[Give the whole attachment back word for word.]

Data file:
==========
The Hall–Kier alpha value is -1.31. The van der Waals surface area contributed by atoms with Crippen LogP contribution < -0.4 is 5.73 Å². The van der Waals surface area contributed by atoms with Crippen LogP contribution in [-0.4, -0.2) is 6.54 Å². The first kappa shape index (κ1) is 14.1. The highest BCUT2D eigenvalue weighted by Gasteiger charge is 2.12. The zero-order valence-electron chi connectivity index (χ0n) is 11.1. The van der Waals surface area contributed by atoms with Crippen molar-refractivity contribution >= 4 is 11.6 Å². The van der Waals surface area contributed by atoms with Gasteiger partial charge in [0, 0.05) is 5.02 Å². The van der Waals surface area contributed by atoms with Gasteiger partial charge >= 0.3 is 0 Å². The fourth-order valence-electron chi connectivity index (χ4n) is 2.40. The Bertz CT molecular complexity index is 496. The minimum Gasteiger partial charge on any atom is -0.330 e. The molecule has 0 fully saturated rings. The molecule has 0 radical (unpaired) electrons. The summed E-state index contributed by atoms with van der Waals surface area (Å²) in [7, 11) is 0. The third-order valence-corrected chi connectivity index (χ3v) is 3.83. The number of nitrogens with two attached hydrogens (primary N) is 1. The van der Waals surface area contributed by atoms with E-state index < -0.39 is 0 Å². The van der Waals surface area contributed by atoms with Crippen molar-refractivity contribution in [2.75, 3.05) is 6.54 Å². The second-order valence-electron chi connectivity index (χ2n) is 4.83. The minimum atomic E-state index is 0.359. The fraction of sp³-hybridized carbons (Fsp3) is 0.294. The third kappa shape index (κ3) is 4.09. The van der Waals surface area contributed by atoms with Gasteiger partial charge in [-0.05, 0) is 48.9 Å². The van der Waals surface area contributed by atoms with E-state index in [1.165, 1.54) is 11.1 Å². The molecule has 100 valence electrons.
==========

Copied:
The Hall–Kier alpha value is -1.31. The van der Waals surface area contributed by atoms with Crippen LogP contribution < -0.4 is 5.73 Å². The van der Waals surface area contributed by atoms with Crippen LogP contribution in [-0.4, -0.2) is 6.54 Å². The first kappa shape index (κ1) is 14.1. The highest BCUT2D eigenvalue weighted by Gasteiger charge is 2.12. The zero-order valence-electron chi connectivity index (χ0n) is 11.1. The van der Waals surface area contributed by atoms with Crippen molar-refractivity contribution >= 4 is 11.6 Å². The van der Waals surface area contributed by atoms with Gasteiger partial charge in [0, 0.05) is 5.02 Å². The van der Waals surface area contributed by atoms with Gasteiger partial charge >= 0.3 is 0 Å². The fourth-order valence-electron chi connectivity index (χ4n) is 2.40. The Bertz CT molecular complexity index is 496. The minimum Gasteiger partial charge on any atom is -0.330 e. The molecule has 0 fully saturated rings. The molecule has 0 radical (unpaired) electrons. The summed E-state index contributed by atoms with van der Waals surface area (Å²) in [7, 11) is 0. The third-order valence-corrected chi connectivity index (χ3v) is 3.83. The number of nitrogens with two attached hydrogens (primary N) is 1. The van der Waals surface area contributed by atoms with E-state index < -0.39 is 0 Å². The van der Waals surface area contributed by atoms with Crippen molar-refractivity contribution in [2.75, 3.05) is 6.54 Å². The second-order valence-electron chi connectivity index (χ2n) is 4.83. The minimum atomic E-state index is 0.359. The fraction of sp³-hybridized carbons (Fsp3) is 0.294. The third kappa shape index (κ3) is 4.09. The van der Waals surface area contributed by atoms with Gasteiger partial charge in [-0.05, 0) is 48.9 Å². The van der Waals surface area contributed by atoms with E-state index in [1.165, 1.54) is 11.1 Å². The molecule has 100 valence electrons.